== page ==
Asked what a successful year would be Spieth was direct.
“Grand Slam,” he said. “I want to have a lot more fun. I want to smile more on the golf course. … Obviously with my personality, good golf certainly helps that.
“I think there were certainly times [last year] where my fuse was a little too short. People go through those kind of stretches. Just felt like I kind of—I don’t know, just here and there, complained a bit where it was unnecessary. … It doesn’t do any good. So when you have time to think about the season, and think about the year and the next year, you kind of realize, hey, you know, pretty soon we’re going to have been on tour for 15 years. Why not really enjoy that. Just keep making each year feel like it lasts a long time and you have a lot of great times every single week and just enjoy the process.”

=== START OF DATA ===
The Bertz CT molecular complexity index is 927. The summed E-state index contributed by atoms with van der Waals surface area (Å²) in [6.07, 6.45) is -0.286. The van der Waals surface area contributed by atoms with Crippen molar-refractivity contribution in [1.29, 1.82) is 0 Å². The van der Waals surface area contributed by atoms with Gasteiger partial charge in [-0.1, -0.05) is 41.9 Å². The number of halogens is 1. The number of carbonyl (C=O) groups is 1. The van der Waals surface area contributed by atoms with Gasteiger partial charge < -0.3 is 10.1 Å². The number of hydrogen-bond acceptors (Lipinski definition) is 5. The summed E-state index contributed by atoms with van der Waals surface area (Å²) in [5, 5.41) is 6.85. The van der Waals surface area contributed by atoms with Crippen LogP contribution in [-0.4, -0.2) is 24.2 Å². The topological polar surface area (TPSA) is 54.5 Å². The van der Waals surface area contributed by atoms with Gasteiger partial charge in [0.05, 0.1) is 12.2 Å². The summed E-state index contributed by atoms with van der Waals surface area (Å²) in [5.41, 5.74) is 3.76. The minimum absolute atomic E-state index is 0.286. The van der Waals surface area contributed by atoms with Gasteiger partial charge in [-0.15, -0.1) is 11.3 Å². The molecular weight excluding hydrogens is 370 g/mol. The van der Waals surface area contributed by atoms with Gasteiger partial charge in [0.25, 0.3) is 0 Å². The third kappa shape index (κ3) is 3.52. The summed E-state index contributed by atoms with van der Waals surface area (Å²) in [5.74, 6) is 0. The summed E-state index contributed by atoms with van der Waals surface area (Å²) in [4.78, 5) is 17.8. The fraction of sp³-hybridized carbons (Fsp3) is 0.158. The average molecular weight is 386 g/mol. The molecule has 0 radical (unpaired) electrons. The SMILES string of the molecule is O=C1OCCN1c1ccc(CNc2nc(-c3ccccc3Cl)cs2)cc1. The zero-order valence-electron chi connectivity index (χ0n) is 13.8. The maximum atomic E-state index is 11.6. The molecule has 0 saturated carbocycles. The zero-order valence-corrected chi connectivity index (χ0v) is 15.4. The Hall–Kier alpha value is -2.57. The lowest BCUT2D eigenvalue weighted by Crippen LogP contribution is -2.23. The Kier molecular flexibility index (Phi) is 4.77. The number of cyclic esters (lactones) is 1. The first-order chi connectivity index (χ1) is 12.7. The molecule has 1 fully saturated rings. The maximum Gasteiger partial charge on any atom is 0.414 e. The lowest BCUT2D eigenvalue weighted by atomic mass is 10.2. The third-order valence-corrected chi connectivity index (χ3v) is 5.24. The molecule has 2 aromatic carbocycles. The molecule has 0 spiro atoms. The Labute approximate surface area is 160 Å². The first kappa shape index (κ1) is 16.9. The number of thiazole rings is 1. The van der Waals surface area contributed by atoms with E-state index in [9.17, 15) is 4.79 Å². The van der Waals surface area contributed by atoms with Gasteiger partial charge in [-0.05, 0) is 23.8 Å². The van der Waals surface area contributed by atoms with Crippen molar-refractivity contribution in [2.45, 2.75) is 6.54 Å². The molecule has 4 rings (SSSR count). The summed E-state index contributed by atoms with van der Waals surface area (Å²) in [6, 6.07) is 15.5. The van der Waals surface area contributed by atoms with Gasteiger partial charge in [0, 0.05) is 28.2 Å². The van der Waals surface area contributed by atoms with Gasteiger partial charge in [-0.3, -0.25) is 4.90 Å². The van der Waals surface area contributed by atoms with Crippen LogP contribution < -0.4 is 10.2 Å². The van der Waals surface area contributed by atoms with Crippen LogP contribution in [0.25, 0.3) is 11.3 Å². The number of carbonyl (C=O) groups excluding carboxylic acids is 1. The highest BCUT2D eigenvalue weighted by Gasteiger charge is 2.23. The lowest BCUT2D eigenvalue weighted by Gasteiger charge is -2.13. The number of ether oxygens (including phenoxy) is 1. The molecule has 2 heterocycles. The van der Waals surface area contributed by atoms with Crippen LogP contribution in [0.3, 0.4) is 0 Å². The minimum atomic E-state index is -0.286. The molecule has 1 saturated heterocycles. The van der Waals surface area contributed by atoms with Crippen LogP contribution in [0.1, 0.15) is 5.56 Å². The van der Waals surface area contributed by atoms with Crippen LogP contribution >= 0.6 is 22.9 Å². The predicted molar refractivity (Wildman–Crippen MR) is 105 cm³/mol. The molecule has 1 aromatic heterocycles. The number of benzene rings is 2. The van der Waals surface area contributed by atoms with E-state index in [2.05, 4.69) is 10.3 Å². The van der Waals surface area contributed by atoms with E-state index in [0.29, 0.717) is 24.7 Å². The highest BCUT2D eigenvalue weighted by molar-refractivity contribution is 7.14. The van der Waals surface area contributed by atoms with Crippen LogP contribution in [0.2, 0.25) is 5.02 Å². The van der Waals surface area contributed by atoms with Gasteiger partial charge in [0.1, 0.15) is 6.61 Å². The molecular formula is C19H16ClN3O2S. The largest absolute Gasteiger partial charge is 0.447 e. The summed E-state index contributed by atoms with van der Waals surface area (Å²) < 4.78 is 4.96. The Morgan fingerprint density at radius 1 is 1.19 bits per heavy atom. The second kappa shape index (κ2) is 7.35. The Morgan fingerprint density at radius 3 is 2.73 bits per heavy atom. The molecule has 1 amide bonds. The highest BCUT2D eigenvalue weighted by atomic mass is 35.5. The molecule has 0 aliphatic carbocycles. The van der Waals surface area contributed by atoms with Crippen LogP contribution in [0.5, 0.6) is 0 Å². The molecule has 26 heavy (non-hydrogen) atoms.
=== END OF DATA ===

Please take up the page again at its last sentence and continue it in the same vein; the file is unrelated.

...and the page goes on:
Over the last 2½ months, Harold Varner III has played in Malaysia, Las Vegas, Mexico, Japan, Australia before competing this week to Hawaii.
And that’s just the beginning.
The 26-year-old plans to play every week on the PGA and European Tours between now and the Players Championship in May, except the week of the AT&T Pebble Beach Pro-Am.
“I don’t have too many obligations, and I want to see how good I can be at golf,” said Varner, who won last month’s Australian PGA Championship. “And you can’t do it on the couch.”
The stop he’s most looking forward to, however, is one that’s close to home. His win Down Under got him into the field at the WGC-Bridgestone Invitational. Varner was born in Akron, and his Aunt used to work at Firestone.